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Old 10-01-2009, 03:25 AM   #1
ILOVEBEER
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Hello,

I have access to a full woodshop and would like to fabricate a mash paddle out of wood similiar to the design found on morebeer.com website.

I was considering a SS version they also sell, but the holes are just not big enough to really break up any dough balls...the solid version is probably the most worthless unless I plan on going back to extract brewing (NEVER).

Has anyone ever thought of taking a solid SS paddle as I described and plasma cut oval slots as found on the wooden mash paddle?

Do you prefer a hardwood paddle over SS?

Any info would be great...Thanks for the time

Joe


 
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Old 10-01-2009, 04:01 AM   #2
Grizzlybrew
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Do holes (voids of space) break up anything? I thought it was the solid part of the paddle that broke up other solid masses. I use large plastic spoons and have never had issues with dry spots/balls.

I understand that holes will prevent flow around the paddle that will carry lumps around. Mash thick and you can avoid the problem. That being said, I mash at 1.5 qt/lb. and don't have issues.
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Old 10-01-2009, 04:12 AM   #3
RichBrewer
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I made mine from maple and I really like it. The holes in it seem to help agitate the mash and break up dough balls. I love woodworking so it was an easy choice for me.
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Old 10-01-2009, 04:53 AM   #4
ILOVEBEER
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Hi guys....thanks for the responses.

Rich,

Did you have to seal it or is it even worth it assuming you don't leave it in the boil for prolonged periods or allow it to soak in water for too long. My brewing process involves having a 5 gallon bucket of water with sanitizer just sitting there to soak all sueable hoses, fittings and brushes that might be used in the process and occasionally dip the mash paddle before it goes back into the mash.

 
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Old 10-01-2009, 05:55 AM   #5
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Quote:
Originally Posted by ILOVEBEER View Post
Hi guys....thanks for the responses.

Rich,

Did you have to seal it or is it even worth it assuming you don't leave it in the boil for prolonged periods or allow it to soak in water for too long. My brewing process involves having a 5 gallon bucket of water with sanitizer just sitting there to soak all sueable hoses, fittings and brushes that might be used in the process and occasionally dip the mash paddle before it goes back into the mash.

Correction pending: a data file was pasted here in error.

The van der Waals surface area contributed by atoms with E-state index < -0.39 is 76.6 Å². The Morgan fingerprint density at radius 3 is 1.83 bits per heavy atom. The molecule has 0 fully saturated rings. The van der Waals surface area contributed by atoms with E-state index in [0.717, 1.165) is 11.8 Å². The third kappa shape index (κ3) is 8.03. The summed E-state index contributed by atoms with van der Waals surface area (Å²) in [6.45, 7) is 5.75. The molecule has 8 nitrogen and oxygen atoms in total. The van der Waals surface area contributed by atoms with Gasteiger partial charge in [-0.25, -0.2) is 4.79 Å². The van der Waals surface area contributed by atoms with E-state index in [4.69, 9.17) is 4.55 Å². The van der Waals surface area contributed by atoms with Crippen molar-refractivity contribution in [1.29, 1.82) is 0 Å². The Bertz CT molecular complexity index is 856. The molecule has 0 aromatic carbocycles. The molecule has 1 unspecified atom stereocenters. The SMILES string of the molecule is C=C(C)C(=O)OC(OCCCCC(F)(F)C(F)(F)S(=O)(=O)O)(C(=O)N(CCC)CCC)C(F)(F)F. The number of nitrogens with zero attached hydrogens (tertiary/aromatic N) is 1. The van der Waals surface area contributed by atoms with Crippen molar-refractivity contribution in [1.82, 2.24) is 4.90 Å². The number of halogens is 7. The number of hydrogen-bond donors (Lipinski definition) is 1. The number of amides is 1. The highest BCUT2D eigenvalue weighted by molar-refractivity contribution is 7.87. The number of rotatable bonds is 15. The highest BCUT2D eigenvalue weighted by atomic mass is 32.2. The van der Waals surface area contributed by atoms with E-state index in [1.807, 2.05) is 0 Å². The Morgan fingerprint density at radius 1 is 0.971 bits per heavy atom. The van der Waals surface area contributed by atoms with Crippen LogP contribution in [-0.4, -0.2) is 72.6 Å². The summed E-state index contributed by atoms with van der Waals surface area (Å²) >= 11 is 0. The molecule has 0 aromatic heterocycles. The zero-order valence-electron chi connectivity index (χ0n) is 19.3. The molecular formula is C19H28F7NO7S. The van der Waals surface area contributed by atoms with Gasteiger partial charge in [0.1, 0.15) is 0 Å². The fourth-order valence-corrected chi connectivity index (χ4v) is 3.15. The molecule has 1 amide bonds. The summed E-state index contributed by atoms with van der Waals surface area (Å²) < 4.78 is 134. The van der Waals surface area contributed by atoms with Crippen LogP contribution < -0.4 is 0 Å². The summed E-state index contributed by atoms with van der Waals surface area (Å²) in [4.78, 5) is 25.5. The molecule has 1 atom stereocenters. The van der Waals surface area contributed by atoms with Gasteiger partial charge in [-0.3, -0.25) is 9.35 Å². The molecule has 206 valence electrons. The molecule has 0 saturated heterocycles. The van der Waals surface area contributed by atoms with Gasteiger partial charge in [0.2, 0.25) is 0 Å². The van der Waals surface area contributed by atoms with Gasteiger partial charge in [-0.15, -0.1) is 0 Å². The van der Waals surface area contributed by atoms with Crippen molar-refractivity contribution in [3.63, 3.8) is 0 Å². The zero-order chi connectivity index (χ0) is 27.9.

It's best to leave a mash paddle unfinished. Any finish would likely not remain intact for long anyway. There may be some kind of finish that would survive repeated immersion in hot liquids, but it would probably not be worth the trouble or expense to use it. This is not a problem as it will be used pre-boil where there is little to no risk of contamination. Post boil is a whole different thing where you do want to be extra careful about sanitation. This is not to say don't keep the paddle clean, but it's not necessary to sanitize it as you would fermenters, spoons and such that may come into contact with the wort post boil. Wood is porous and nearly impossible to sanitize thoroughly anyway.

 
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Old 10-01-2009, 11:44 AM   #6
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If you feel you need to put something on your paddle, I would coat it with cutting board conditioner. It is food grade and does help my maple cutting board for sure. It does take a few coats though.

 
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Old 10-01-2009, 02:03 PM   #7
ILOVEBEER
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Good tips...Thanks for the help

 
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Old 10-01-2009, 08:23 PM   #8
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Quote:
Originally Posted by Dog House Brew View Post
If you feel you need to put something on your paddle, I would coat it with cutting board conditioner. It is food grade and does help my maple cutting board for sure. It does take a few coats though.
I wouldn't use it on the paddle for beer its an oil . Potential head killer. Just leave it naked its better that way ... At least I keep telling that to SWMBO.
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Old 10-01-2009, 11:48 PM   #9
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http://www.lowes.com/lowes/lkn?actio...001&lpage=none


All of 10 bucks at lowes. 35" long stir paddle.
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Old 10-02-2009, 01:46 AM   #10
ILOVEBEER
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Very nice...thank you for the advice

 
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